Sunday, March 25, 2018

to Warsaw

A few minutes into my taxi ride, the driver breaks the silence and tests the conversational waters. He uses the usual gambit -- vous etes en vacances? (are you on vacation?)
Yes... short... just arrived... in Burgundy only two days... the strike... it's beautiful here.

He views that last comment as an invitation to continue. A local man, he correctly assumes I know too little about this place. He tells me bits and pieces as we amble along the empty road to the city. (It's the first day of Daylight Savings time and people are rebelling by getting a late start to the day.)

Do you see those hills to your left? Where the grand cru grapes meet the forest line?

A short explanation of vines and wines follows. I listen appreciatively, even though I was given an account of the ranking of grapes on my first day here. But, everyone has their own story, their own slant. And then he adds -- there is a trail over the mountain. A lot of detail follows. I'm lost in the forest and I'm not even hiking! But one thing is clear: there are trails. Bike trails, too. For example, a particularly appealing one runs along an abandoned railway line -- from Beaune (remember? wine capital!) to Macon (the famous white, Pouilly Fuisse, comes from here). Could I bike it now, at (nearly) 65?

My taxi man switches to talk of waterways: see that? It's the Canal de Bourgogne.
Gone are the days when Ed and I would mull over possible barge travels along the canals of France. But canal-side walks are beautiful! I recall some very special moments along the Canal du Midi in the south...

All this to say that one is never "done" with a region.

Earlier, I had watched the sun rise over the still sleepy vines...


... and I had to smile to myself: I've just gotten a foothold on Burgundy and now I'm leaving.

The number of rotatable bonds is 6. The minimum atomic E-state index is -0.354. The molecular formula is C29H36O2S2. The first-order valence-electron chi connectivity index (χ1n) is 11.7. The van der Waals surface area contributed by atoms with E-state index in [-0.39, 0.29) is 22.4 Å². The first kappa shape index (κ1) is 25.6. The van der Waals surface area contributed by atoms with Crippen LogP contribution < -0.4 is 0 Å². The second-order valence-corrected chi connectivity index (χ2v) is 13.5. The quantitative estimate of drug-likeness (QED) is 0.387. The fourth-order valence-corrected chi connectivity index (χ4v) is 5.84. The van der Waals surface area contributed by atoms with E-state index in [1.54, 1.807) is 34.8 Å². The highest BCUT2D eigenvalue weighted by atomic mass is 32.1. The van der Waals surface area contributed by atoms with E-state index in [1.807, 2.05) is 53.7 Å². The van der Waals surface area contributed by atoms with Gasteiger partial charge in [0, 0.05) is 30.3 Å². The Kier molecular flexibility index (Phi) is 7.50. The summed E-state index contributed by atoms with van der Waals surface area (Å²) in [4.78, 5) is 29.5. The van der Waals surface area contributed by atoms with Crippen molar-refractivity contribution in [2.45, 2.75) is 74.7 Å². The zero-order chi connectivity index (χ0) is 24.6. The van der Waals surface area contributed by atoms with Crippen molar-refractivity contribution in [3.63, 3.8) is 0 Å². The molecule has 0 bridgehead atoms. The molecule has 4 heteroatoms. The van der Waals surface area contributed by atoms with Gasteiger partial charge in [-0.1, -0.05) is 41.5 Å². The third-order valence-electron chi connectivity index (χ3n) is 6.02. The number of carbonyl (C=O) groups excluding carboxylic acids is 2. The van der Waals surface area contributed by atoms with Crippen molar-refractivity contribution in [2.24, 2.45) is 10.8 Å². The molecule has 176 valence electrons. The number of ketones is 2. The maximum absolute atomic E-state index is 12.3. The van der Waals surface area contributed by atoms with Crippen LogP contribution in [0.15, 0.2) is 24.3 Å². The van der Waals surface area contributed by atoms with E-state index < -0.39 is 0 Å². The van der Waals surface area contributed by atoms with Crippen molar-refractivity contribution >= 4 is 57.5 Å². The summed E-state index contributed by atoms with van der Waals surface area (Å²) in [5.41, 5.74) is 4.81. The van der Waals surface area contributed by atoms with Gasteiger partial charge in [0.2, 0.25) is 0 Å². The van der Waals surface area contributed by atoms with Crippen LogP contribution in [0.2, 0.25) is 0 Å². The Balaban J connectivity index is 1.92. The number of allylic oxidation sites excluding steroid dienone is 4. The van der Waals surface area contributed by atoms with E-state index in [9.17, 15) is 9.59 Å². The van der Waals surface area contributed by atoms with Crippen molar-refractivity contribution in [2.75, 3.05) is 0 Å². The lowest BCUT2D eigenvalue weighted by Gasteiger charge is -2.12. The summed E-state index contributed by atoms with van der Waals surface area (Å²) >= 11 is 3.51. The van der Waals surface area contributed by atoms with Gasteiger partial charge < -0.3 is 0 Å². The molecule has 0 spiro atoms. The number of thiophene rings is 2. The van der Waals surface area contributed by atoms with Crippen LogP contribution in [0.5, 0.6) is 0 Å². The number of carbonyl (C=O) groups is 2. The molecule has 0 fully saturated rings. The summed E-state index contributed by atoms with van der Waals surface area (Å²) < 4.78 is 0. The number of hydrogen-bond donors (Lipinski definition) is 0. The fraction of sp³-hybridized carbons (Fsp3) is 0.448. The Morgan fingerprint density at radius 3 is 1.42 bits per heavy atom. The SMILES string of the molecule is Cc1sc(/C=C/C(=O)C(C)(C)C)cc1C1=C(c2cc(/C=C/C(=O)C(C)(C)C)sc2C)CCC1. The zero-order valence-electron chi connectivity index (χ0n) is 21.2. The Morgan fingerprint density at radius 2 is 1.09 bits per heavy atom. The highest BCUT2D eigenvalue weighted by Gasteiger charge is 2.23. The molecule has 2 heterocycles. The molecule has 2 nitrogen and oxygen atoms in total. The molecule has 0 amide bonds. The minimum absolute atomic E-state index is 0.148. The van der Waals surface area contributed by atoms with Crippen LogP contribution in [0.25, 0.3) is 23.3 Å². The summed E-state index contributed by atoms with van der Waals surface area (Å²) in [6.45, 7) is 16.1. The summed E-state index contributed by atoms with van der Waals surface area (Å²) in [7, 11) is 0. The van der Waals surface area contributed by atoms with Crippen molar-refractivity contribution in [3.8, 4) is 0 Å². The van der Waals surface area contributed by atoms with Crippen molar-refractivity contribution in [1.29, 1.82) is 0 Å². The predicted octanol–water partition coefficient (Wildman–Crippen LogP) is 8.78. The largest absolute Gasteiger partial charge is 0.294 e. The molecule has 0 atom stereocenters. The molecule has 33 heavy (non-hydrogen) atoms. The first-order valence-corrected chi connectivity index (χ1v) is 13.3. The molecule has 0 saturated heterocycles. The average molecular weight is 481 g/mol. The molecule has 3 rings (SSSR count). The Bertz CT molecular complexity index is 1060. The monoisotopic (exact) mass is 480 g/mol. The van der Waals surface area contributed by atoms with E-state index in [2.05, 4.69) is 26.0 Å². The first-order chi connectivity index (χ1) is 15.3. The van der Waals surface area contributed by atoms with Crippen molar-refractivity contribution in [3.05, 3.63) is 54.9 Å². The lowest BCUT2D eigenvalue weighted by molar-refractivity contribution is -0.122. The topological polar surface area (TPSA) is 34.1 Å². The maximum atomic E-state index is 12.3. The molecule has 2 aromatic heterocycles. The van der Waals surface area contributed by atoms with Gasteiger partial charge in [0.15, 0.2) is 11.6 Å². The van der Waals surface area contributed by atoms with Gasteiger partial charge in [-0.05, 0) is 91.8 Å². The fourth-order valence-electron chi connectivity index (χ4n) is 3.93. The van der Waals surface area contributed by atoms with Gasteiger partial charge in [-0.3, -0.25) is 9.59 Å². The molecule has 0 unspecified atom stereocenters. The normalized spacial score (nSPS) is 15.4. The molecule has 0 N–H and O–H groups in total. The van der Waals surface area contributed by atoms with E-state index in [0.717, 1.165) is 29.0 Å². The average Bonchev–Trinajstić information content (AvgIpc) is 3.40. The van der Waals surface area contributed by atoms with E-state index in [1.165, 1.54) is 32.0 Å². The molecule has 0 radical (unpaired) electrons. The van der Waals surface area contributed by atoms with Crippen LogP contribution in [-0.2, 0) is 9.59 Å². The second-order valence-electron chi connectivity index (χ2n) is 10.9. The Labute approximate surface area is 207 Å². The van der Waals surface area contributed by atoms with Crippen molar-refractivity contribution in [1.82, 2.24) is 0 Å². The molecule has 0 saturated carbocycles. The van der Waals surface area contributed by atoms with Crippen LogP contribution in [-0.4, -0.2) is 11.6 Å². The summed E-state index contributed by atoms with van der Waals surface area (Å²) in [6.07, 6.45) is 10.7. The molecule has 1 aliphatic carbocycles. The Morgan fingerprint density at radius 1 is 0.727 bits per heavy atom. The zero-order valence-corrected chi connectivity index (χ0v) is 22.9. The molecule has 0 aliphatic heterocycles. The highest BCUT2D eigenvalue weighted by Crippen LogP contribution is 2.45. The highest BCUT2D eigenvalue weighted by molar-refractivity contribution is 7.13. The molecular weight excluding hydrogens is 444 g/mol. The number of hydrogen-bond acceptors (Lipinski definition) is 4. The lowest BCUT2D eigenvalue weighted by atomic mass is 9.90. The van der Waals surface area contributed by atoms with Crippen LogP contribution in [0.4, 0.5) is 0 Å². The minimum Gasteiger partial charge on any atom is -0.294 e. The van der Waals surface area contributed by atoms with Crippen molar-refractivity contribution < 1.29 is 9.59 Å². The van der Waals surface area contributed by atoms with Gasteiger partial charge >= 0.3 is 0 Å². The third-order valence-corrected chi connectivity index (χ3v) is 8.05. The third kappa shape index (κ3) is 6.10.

I eat my fantastic breakfast (Paul, can you do a very small omelette? Yes he can!)...


... and I take one short stroll to the foot of the vineyards.

(If it's Sunday, there will be men on velos on the rural roads of France.)


(Looking toward the village)


(Looking toward the hills)


The skies are tossing about the possibility of clouds and sunshine. I'm not sure which will win that battle. I do know that I can't linger to find out.

I say good bye to Paul and Jolanta -- an incredibly talented team of innkeepers who have created a masterpiece of a calm in this small village of great wines -- and I'm off, in a taxi, to Dijon.

The train to Paris is on time and it is, as always, a beautiful ride.


It's noon as we pull into the Gare de Lyon. It's proving to be an easy trip. My flight isn't until 4:30. Even if I wanted a big cushion of time for travel to the airport, I still feel that I can manage a longer walk. I adjust my pack, swing my camera over my neck and set out toward the lovely Marais district, suitcase in tow.


And since I'm transitioning away from landscapes for the next day or two, I may as well start turning  my camera toward people.


These are people, mostly young, that I pass in the course of my walk. They're all preoccupied -- lost in thought or conversation, lingering, hurrying, perhaps worrying. Here you go: Parisians.






Alright, one slightly more traditional pic -- vaguely of people, but really of this sloped square in front of the Centre Georges Pompidou.


And now I'm at Les Halles, I catch the commuter train to the airport, from where a flight takes me to Warsaw.

I must warn you about what follows next: longtime readers will know that my stays in Warsaw ratchet up my social side -- one that tends to be sleepy and lean back home, where family has taken hold of so much of my social space. Because I'm in Warsaw for a very short period (not even 48 hours), I can't think that I'll do much more besides spend time with people. And so from solo hikes through vineyards, I switch now to greeting longtime friends. You cannot say that Ocean stays rutted to one theme!

And indeed, my sister greets me with treats and flowers, and I bump into my friends who live just down the street who are bringing supper over in time for my arrival.



... and the lovely time of friendship renewal is upon us once more.